The Mysterious Muscle: Experimental Epistemologies of Force and Fuel
Join us from your computer, tablet, or smartphone. You can also dial in at 872-240-3311 using access code 669-615-717.
New to GoToMeeting? Get the app now and be ready when the lecture starts. Prefer not to install an app? Open the meeting link from a Google Chrome browser on a desktop or laptop computer.
This week’s talk features Gina Surita, history of science predoctoral fellow at the American Philosophical Society.
For experimental physiologists around the turn of the 20th century, muscle was one of the most confounding and controversial objects of biological research. As one of the two animal tissues most closely associated with action and movement (nerve being the other), muscle was, in the minds of many of its investigators, a window into the role of physicochemical forces in the propagation of the living state. Nineteenth-century investigators concerned with the movement of the “muscle machine,” as it was often called, primarily approached the question of the relationship between muscular force (contraction) and muscular fuel (energy) as a physical problem. But by the first few decades of the 20th century, researchers interested in biological energy approached this relationship explicitly as a chemical problem. This talk traces the processes through which experimental physiologists identified muscle as a key tissue of interest for investigations into the generation, storage, and use of biological energy. Through an examination of the shifting and much-debated role of lactic acid in muscle contraction, this talk illuminates the various epistemologies of muscular force and fuel in turn-of-the-century physiology.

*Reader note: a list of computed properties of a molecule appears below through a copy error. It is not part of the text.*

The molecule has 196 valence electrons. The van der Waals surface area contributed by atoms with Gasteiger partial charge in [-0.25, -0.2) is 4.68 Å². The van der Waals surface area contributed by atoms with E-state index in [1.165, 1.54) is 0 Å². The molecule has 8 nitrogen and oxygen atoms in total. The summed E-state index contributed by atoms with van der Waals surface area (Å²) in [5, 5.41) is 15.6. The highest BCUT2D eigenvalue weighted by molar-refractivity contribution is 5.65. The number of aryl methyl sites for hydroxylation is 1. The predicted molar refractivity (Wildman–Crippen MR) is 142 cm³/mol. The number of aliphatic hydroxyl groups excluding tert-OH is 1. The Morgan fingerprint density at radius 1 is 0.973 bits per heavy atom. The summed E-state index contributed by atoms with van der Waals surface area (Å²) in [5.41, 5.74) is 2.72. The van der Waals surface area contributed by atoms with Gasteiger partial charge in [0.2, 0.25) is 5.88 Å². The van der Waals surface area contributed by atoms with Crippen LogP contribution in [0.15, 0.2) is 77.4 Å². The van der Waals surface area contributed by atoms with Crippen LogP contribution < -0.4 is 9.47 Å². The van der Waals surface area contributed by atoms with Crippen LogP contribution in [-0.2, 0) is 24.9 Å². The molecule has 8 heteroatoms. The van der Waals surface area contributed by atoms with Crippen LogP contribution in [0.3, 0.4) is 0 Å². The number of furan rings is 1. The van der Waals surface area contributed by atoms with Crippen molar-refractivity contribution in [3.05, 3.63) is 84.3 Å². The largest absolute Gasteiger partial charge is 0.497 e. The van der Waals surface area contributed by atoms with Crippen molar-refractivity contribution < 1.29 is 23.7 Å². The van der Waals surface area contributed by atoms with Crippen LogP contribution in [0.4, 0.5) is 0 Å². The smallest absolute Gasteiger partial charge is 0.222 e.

About the Speaker
Gina Surita is a PhD candidate in history of science at Princeton University, specializing in the history of modern biology and medicine. Her dissertation project, “The Currency of the Cell: Energy, Metabolism, and Life in Twentieth-Century Biology,” examines the history of bioenergetics and metabolism research and aims to situate these developments alongside the more well-studied trajectories of 20th-century biology, such as the rise of molecular genetics. Gina is currently a history of science predoctoral fellow at the American Philosophical Society.
About the Series
Lunchtime Lectures are a series of (mostly) weekly, informal talks on the history of chemistry or related subjects, including the history and social studies of science, technology, and medicine. Based on original research (sometimes still in progress), these talks are given by local scholars for an audience of the Institute staff and fellows and interested members of the public.